Visions of Eden: Human Nature by Lucas Foglia

July 11, 2018

Human Nature by Lucas Foglia. Nazraeli, 2017.
Hardcover, 9.5 x 12.5 inches, 92 pages, 58 four-color plates

 

Lucas Foglia’s third book, Human Nature cements him as one of contemporary photography’s most popular visual storytellers. Following his first two Nazraeli-published monographs, A Natural Order (2012) and Frontcountry (2014), Foglia continues his ongoing search for ways in which human beings connect, interact, and coexist with the natural world. In each book, Foglia’s editorial scope broadens progressively; from A Natural Order’s local and familial focus, to Frontcountry’s study of agricultural work in the American West, Human Nature shifts to a global odyssey of wide-ranging visual accounts that illustrate complex and light-hearted dynamics between humans and the natural world. Like his previous two titles, Human Nature is comprised of work defined by sharp narrative articulation and a sense of wonder, romance, and an eternal optimism.

There is a clear tone of humor and fun in Foglia’s pictures. They delight with vivid color. Human gestures in his pictures are rich with expression. He travels far and wide to make his work, with representations throughout Alaska, Hawaii, the American West, Singapore, Sweden, South Korea, and Guyana. Readers might get the sense that he even photographs as an excuse to travel to and experience these places, rather than the other way around. Given the photographer’s upbringing on an off-the-grid farm in Long Island, he shares a kinship with worldly salt-of-the-earth types who, through connections and friends of friends, he finds and photographs.

Foglia shows examples of all types of human/nature interaction seemingly with no constraints or boundaries. Throughout the book, we encounter environmental researchers in the field, found artistic renderings of the natural world, bird nests in Nevada, icebergs in Alaska, a rapturous man in a tomato garden and a nude woman lying in a deep puddle of mud. We enter into a room with forest projections on the wall and a woman donning a VR helmet. And there are two angles of a particularly memorable and ample urban garden embedded upon a skyscraper in Singapore, expanding outwardly in an voluptuous bloom.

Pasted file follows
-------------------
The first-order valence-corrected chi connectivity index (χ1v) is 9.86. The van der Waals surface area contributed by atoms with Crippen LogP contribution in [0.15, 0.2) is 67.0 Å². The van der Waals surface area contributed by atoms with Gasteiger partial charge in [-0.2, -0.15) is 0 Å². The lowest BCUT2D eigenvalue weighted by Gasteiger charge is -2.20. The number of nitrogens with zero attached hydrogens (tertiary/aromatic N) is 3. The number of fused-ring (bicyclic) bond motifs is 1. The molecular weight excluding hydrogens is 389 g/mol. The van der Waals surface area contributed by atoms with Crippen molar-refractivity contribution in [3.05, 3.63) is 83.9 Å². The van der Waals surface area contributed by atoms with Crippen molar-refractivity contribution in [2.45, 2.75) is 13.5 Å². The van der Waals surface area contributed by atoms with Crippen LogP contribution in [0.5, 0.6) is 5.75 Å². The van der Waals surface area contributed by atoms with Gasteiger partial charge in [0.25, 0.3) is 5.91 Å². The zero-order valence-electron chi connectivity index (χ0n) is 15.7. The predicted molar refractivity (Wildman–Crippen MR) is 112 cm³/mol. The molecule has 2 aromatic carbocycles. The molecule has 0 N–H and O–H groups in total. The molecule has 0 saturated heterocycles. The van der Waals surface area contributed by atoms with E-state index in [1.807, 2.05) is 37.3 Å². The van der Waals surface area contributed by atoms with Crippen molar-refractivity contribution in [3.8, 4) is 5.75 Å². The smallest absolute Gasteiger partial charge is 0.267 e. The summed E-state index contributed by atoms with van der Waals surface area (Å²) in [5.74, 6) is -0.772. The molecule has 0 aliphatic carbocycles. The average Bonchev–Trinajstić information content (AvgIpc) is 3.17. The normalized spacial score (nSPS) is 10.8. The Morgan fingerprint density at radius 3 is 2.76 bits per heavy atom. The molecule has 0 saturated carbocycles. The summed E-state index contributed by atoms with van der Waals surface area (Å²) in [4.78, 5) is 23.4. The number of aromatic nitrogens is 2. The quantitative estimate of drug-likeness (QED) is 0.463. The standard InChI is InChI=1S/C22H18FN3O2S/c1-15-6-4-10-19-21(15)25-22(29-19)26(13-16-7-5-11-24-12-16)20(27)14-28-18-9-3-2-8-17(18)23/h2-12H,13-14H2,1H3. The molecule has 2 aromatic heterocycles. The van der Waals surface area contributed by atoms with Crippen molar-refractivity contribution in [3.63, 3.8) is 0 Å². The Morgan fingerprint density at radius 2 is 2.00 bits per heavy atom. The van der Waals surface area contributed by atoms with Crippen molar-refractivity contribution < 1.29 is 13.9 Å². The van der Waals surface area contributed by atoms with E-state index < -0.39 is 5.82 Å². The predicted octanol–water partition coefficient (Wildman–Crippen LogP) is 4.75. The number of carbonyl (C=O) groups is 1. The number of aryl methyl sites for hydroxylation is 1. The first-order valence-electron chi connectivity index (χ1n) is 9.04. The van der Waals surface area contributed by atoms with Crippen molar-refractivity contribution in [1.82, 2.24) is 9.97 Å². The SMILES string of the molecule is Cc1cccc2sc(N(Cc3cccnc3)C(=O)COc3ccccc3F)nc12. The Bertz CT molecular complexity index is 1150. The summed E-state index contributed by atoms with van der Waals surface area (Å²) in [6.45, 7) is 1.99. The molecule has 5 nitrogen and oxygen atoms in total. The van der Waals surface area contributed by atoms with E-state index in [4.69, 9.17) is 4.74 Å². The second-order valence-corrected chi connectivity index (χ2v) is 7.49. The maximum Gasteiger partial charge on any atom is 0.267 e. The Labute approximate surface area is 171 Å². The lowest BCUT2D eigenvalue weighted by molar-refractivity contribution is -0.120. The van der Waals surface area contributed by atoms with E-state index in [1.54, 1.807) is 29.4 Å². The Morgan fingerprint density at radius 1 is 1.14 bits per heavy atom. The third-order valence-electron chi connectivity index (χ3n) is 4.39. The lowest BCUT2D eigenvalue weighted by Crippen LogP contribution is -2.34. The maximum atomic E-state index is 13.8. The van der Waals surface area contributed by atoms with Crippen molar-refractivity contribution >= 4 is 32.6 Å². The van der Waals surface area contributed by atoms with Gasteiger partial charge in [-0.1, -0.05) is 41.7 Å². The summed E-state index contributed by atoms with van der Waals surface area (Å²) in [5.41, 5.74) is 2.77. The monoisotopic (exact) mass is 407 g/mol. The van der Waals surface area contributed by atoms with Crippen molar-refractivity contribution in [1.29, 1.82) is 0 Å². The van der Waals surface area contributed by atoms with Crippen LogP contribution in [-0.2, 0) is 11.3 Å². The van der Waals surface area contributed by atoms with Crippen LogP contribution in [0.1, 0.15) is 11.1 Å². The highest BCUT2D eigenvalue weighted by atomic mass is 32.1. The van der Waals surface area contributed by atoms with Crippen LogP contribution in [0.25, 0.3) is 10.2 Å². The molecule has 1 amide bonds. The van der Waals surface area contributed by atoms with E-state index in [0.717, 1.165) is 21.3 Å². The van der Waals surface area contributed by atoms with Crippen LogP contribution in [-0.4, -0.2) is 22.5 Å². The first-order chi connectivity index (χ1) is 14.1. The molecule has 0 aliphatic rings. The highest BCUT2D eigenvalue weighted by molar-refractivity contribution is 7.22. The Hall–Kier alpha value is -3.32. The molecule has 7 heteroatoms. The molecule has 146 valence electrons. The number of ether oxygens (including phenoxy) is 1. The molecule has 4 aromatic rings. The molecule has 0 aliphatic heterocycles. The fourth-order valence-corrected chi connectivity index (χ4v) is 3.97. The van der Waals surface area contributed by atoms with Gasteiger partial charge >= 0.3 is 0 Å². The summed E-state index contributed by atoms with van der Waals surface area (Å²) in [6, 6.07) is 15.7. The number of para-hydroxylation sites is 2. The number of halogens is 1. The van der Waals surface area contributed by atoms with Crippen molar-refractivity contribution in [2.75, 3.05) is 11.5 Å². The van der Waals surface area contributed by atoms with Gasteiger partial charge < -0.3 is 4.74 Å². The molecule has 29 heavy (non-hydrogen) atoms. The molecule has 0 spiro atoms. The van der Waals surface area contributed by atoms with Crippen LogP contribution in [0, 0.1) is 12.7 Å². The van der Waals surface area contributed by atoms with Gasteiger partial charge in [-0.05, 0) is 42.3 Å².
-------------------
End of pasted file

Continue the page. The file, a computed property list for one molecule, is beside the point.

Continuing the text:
While the stories in his frames are well grounded in the mundane world, each activates the imagination with a sense of wonder that reflects a vision that is always re-orienting itself to the moment with fresh eyes for new possibilities. Foglia’s work creates a tapestry of romantic fantasy. His view of nature is insatiably idyllic. It wouldn’t be an unfair criticism to point out that the fringes of this attitude may reside a willful naivety. Though the photographer certainly is not lost on the challenges of global conservation, human disregard of good-faith stewardship of the land, or the malevolent creep of industrial and technological overgrowth that strips the world of its resources faster than it can recover. Foglia opts not to challenge, criticize, or point to any negative connotations of the human/nature relationship. He takes a path of romance rather than expected cynicism that pervades the contemporary photography world, and he has fun doing it. Even the few pictures of industrialized landscapes are bathed in beautiful light. The work plays like a pop song. It’s catchy and care-free.

I don’t know if this is a good thing or not, to be honest. Is there value in only looking at the positive aspects of a relationship that has a well-documented abusive dark side? Is it ok for photographs to maintain innocence in the face of very real and looming possibilities of environmental threats posed by climate change and negligently poor government policy? Are photographs allowed to have fun and acknowledge appreciation of things without the expectation of spurring action? Should the exceptionally visual literate in our society be expected to enact more pragmatic duties or responsibilities? In fairness, the symbolism of any form or attitude of art falls quickly in the face of real-world consequences.  If Nero really did fiddle while Rome burned, it’s doubtful anyone stopped to appreciate the melody.

Perhaps in our media environment of never-ending calamity and rating-gobbling dramatics, it’s just fine to take a fun jaunt in visual stories, to be reminded of the origins of our lives and lifestyles, and to take a glimpse through a new rendering of the proverbial paradise lost. Foglia’s work shows us Eden while the snake slithers outside the frame.

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Human Nature was published by Nazarelli Press in 2017. Learn more about the book here.

Read our interview with Lucas Foglia here: Visions of Eden: Human Nature by Lucas Foglia

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